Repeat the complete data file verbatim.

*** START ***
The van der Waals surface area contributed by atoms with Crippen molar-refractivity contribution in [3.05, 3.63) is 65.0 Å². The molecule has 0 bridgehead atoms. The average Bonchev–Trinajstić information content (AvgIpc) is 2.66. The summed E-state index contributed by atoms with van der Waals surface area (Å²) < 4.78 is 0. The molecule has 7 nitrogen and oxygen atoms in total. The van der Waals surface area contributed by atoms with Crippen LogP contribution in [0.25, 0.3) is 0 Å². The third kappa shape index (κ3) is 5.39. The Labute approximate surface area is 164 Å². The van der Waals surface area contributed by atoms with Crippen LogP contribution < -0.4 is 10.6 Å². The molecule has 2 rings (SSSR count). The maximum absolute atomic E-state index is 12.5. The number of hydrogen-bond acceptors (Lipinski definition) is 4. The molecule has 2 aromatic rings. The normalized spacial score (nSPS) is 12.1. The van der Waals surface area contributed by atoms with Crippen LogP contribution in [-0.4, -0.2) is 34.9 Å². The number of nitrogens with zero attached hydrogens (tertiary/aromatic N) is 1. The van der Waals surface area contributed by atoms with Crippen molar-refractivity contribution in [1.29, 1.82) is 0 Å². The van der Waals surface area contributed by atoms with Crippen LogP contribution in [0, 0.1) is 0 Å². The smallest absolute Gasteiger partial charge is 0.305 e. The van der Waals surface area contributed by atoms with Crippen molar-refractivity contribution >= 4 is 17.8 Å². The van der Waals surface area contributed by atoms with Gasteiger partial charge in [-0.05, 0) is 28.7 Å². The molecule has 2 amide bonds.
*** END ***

The van der Waals surface area contributed by atoms with Crippen molar-refractivity contribution in [3.05, 3.63) is 65.0 Å². The molecule has 0 bridgehead atoms. The average Bonchev–Trinajstić information content (AvgIpc) is 2.66. The summed E-state index contributed by atoms with van der Waals surface area (Å²) < 4.78 is 0. The molecule has 7 nitrogen and oxygen atoms in total. The van der Waals surface area contributed by atoms with Crippen LogP contribution in [0.25, 0.3) is 0 Å². The third kappa shape index (κ3) is 5.39. The Labute approximate surface area is 164 Å². The van der Waals surface area contributed by atoms with Crippen LogP contribution < -0.4 is 10.6 Å². The molecule has 2 rings (SSSR count). The maximum absolute atomic E-state index is 12.5. The number of hydrogen-bond acceptors (Lipinski definition) is 4. The molecule has 2 aromatic rings. The normalized spacial score (nSPS) is 12.1. The van der Waals surface area contributed by atoms with Crippen LogP contribution in [-0.4, -0.2) is 34.9 Å². The number of nitrogens with zero attached hydrogens (tertiary/aromatic N) is 1. The van der Waals surface area contributed by atoms with Crippen molar-refractivity contribution in [1.29, 1.82) is 0 Å². The van der Waals surface area contributed by atoms with Crippen LogP contribution in [0, 0.1) is 0 Å². The smallest absolute Gasteiger partial charge is 0.305 e. The van der Waals surface area contributed by atoms with Crippen molar-refractivity contribution >= 4 is 17.8 Å². The van der Waals surface area contributed by atoms with Gasteiger partial charge in [-0.05, 0) is 28.7 Å². The molecule has 2 amide bonds.